Tattoos and Onsens—They Do Mix

 

 

Chelsea Jeter

 

Ah, the onsen—a distant dream for those with tattoos in Tokyo…or so we thought. More and more bathhouses are allowing our branded friends through the door, and after being wholly deprived of the water-based experience due to my body art, I wanted to seek one out to finally be able to say I had onsen-ed.

 

The list of tattoo-friendly onsens is short as tattoos are linked to the yakuza, Japan’s mafia. Hardly any bathhouses want to be known as their associates. Even fewer onsens are actually in the city, many being on the outer edges of town.

 

Ultimately, I decided on Saito-yu for my premier onsen experience. It is just off the Yamanote Line in Nippori, and supposedly friendly to tattooed folk. Whether that meant merely tolerating or actually inviting tattoos, I would soon find out.

 

I headed there late evening on a Sunday, hoping I hadn’t mistakenly understood this onsen to be welcoming. This particular bathhouse is open from 2:00 PM to 11:30 PM, making it great for night owls (a.k.a. me). It even has a stack of English brochures displayed outside the door, making me quite a bit more comfortable.

 

I ducked inside and paid for my ticket at the machine: ¥460. They also offer lotions and bath towels for purchase. Cautiously, I went to the changing room and began to ready myself for stares—I do happen to have a large red octopus running down my side—but to my surprise and relief, none came. After that it was smooth sailing.

 

I now 100% recommend the nighttime onsen experience. There was something so gratifying about sitting in the open-air bath in the dark. I left completely refreshed and had the best night’s sleep.

 

For the newbie: make sure to rinse off before entering any of the pools. This is common courtesy at the onsen. Also, don’t forget to bring all of your favorite pampering goodies—face masks, scrubs, brushes, and lotions. The atmosphere will make you want to pull out all the stops.

 

Saito-yu has five different variations of baths with a range of temperatures. There is the verrry hot pool (you can hardly stand it), then the extremely cold pool. These are meant to be done in rotation, stimulating the circulatory system and detoxing the skin.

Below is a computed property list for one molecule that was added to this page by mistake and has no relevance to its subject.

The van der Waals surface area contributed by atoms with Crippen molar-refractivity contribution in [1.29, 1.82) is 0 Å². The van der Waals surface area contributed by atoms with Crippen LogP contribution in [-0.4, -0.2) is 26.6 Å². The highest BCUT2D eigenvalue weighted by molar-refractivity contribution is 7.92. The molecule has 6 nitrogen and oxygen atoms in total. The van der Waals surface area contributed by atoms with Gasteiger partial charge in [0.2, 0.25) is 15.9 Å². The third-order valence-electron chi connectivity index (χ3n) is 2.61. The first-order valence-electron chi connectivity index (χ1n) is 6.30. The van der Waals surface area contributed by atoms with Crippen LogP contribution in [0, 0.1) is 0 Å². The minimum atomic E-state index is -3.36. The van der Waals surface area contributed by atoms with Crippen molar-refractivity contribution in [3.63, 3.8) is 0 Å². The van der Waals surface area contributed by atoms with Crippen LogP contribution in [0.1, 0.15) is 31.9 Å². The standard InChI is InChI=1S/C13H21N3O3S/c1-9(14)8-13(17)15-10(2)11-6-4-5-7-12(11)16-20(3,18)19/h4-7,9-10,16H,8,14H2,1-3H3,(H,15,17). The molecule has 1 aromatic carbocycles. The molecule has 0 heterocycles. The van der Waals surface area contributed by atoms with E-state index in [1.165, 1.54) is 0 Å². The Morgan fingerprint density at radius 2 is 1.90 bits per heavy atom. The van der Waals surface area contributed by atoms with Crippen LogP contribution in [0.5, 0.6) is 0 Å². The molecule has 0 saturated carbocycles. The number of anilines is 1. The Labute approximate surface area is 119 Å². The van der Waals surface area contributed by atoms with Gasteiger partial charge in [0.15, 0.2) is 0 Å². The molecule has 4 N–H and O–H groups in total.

There is also the “electric bath,” which is not as scary as it sounds. No electric current here. Instead, there are jets situated at different angles, heights, and pressures to massage different parts of the body as you sit in the different alcoves. Not to go without mention are the carbonated spring water bath and the silky open-air bath—encircled by a calming array of plants and slatted bamboo to allow privacy, but still with access to the elements.

 

I was entirely glad I hadn’t let the “Japan hates tattoos” talk deter me from my bathhouse trek. As an American, the concept of bathhouses is not in our culture. It was new, fun, and interesting.

 

That being said, it was also strange to be so bare in a public setting. I think back to my secondary school locker room, where we changed in shame in the corners, hoping to conceal ourselves as much as possible from the other girls. Here, the young and old mix comfortably and casually, all shapes and sizes, and there is something so body-positive about it. No one appears weird or wrong, and definitely not ugly.

 

For those like me, from countries without a public bath culture, you will be surprised how natural it feels. On a deeper note, it makes you realize how little our appearance matters, and by the end you feel very comfortable in your own body.

 

There is hope for us, my friends. Don’t let the unwelcoming rumors cheat you of your onsen experience. We do have options, and it seems as if they are only increasing in Japan. Wherever you hail from, the trip is worth going to the nearest (which may be not so near) tattoo-friendly establishment.

 

 

===

 

Tattoo-Friendly Onsens and Public Baths

 

Saito-yu Onsen

6−59−2 Arakawa, Higashinippori, Tokyo 116-0014

 

Tsuru-no Yu

7-4-16, Kita Koiwa, Edogawa-ku, Tokyo

 

Fuku-no Yu

5-19-10, Kawaguchi, Saitama 332-0011

 

The Ryokan Tokyo Yugawara

742, Miyakami, Yugawaramachi, Ashigara-shi, Kanagawa 259-0314

 

Yamato-no Yu

1630 Otake Narita-shi, Chiba 288-0841

 

Kagoiwa Onsen Ryokan

51 Kotoku, Nikko city, Tochigi  321-2523

 

Ikaho Onsen Ishidan-no Yu

36 Ikaho, Ikaho-cho, Shibukawa-shi, Gunma  377-0102

 

Author:

Chelsea Jeter is an American blogger with a background in health and personal development. She is from Austin, TX.

Leave a Reply